Five years ago today, Daphne Caruana Galizia published a post about New Zealand lamb planned for slaughter in Easter. It was the dawn of the Panama Papers scandal.

Joseph Muscat defended Konrad Mizzi and Keith Schembri to the bitter end. They and he were close to Yorgen Fenech and together, out of loyalty to or fear of each other, dug their heels until Yorgen Fenech ended up in jail awaiting trial for murder.

An entire government had to be brought down by persistent public protest and major disruptions to the country. Not to mention the damage – which is looking increasingly irreversible – done to Malta’s reputation on the world stage. Their stubborn recalcitrance, their determination to mock and ignore protest, their hypocritical pleas to unity and charges of betrayal, cost the country a lot of pain and a lot of harm.

Robert Abela was close to Joseph Muscat as all that happened. You would have expected him to have learnt some lessons from that experience. But loyalty to or fear of Yorgen Fenech – or just plain, wilful complicity – the same range of motivations Joseph Muscat had 5 years ago, is making him dig his heels. Either that, or he’s plain stupid.

The fact that Rosianne Cutajar remains a government minister is unacceptable, no less unacceptable than it was for Joseph Muscat to retain Keith Schembri and Konrad Mizzi after 2016.

Rosianne Cutajar’s glaring failure to come up with outright denial, relying instead on mealy-mouthed, half-hearted equivocations amount in effect to a confirmation that she was a friend to Yorgen Fenech within the government. She was a mafia-infiltrator in the administration of the country. And you don’t grow out of that.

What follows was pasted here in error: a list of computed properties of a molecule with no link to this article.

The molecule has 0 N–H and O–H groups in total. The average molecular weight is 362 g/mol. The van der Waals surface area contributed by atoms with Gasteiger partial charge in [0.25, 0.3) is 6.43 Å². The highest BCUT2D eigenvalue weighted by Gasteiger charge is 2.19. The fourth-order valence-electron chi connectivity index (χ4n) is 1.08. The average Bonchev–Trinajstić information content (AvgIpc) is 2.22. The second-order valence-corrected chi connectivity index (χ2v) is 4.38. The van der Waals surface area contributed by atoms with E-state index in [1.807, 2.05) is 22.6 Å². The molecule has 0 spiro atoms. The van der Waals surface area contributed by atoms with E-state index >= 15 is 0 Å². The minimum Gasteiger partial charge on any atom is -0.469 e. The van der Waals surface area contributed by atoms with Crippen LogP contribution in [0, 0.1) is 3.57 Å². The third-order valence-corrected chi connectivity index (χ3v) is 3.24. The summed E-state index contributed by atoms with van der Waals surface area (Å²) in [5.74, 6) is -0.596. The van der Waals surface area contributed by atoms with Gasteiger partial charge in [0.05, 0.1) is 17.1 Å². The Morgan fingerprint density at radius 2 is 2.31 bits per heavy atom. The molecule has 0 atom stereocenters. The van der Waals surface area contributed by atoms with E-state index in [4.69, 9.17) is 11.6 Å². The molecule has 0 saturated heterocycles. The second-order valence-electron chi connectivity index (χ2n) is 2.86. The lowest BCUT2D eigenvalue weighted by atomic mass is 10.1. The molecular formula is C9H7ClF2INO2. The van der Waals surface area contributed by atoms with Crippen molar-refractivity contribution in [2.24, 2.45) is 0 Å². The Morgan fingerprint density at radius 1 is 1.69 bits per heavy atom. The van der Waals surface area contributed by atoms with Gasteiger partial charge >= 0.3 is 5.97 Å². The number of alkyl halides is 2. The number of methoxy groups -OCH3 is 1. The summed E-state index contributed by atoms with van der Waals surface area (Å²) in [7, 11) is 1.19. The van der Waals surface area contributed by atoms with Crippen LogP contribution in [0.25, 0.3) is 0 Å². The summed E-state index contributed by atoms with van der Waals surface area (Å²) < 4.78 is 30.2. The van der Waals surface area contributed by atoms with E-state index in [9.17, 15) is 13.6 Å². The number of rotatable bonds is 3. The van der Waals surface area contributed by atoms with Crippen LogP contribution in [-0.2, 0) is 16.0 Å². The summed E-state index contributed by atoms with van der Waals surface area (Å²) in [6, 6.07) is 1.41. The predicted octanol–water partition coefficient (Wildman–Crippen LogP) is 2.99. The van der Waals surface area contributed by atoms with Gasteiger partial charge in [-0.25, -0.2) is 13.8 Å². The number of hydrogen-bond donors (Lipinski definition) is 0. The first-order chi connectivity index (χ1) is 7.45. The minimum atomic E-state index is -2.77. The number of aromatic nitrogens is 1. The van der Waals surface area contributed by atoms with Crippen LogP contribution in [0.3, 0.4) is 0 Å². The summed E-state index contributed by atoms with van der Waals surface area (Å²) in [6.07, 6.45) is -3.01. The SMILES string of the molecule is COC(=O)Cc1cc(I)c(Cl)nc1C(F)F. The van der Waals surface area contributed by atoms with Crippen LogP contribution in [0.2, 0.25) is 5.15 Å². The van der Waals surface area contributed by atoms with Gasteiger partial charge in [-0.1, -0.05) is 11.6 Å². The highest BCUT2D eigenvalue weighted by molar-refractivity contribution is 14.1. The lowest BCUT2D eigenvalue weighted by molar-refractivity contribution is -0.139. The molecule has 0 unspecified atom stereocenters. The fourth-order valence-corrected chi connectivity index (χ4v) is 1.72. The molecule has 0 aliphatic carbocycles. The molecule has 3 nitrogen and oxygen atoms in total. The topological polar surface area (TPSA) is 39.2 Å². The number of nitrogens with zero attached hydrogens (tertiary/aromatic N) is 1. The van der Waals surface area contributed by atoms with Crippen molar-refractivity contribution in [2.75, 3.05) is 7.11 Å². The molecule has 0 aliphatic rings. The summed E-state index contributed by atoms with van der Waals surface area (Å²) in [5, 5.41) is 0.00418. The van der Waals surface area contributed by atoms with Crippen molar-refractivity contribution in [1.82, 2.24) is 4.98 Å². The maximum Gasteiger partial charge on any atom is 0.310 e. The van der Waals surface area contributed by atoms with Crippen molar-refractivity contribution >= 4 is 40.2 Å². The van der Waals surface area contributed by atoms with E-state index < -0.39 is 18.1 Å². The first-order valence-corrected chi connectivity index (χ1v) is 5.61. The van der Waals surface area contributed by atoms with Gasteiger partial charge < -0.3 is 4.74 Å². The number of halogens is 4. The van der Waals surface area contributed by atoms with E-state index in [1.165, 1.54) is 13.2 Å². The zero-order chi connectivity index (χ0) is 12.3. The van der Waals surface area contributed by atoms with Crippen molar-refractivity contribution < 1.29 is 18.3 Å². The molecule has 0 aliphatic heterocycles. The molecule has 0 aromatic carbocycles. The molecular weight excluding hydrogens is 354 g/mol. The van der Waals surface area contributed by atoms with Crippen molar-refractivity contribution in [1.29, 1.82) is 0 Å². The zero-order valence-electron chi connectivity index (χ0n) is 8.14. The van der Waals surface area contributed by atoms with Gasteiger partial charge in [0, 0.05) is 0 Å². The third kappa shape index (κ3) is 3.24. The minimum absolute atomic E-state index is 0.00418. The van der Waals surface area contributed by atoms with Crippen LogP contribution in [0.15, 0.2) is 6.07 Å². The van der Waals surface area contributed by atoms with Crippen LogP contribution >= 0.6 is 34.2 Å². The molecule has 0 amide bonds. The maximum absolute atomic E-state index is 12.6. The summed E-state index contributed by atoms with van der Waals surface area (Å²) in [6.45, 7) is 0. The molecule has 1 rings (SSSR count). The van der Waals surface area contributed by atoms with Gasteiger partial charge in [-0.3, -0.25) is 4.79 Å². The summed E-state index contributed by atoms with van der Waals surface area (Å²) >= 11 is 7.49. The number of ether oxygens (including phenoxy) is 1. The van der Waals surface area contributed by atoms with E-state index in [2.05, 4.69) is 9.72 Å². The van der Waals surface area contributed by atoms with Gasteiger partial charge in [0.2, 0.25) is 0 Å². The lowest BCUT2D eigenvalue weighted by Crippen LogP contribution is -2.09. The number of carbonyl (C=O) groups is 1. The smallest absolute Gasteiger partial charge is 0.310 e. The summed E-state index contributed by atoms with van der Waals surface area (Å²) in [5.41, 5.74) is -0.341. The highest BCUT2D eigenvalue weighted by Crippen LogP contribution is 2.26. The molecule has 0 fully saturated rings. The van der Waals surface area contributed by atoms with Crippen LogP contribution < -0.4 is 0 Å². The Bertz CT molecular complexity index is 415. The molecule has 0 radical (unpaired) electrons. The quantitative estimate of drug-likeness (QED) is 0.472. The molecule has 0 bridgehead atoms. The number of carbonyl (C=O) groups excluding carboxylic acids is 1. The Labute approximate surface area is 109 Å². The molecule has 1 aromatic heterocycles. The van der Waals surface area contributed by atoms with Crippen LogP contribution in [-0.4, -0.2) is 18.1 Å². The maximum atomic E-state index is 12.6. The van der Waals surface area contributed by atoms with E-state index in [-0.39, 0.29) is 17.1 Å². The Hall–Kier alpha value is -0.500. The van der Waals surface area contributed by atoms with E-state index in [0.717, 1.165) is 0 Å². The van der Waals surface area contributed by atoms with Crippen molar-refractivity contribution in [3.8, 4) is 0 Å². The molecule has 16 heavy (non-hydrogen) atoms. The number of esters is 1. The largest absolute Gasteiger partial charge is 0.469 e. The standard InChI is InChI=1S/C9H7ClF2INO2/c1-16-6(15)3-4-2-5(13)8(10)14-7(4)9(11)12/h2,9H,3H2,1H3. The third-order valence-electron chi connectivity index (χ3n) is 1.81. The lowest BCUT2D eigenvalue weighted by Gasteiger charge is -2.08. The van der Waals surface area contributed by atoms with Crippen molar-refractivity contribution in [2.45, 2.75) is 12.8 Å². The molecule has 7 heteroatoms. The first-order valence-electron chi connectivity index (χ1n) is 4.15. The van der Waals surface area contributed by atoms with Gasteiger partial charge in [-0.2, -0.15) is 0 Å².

This is only partly about the lingering mystery of whether Rosianne Cutajar was actually fucking Yorgen Fenech. In spite of all her protestations of women’s lib and right to sacred privacy, the relationship she had, even if it remained Platonic, is frankly disgusting and very, very much a resignation matter. It is within her rights to tell prostitutes that having sex for money is “a legitimate job”. On the other hand, having sex as a fee for criminal collaboration would not be a legitimate activity for an MP and a government minister. It is an act of treason.

Rosianne Cutajar has never confirmed having had a sexual relationship with Yorgen Fenech, but her ambiguity confirms at least that it is difficult for her to deny it. In July 2020 she told the Times of Malta that she would not be responding to “personal allegations”. Robert Abela seemed to give the game away that same day when, after speaking to her, he told Times of Malta that “it is not right that you and some are trying to give the impression that just because a person had ever spoken to or had a friendship with Yorgen Fenech it is wrong.”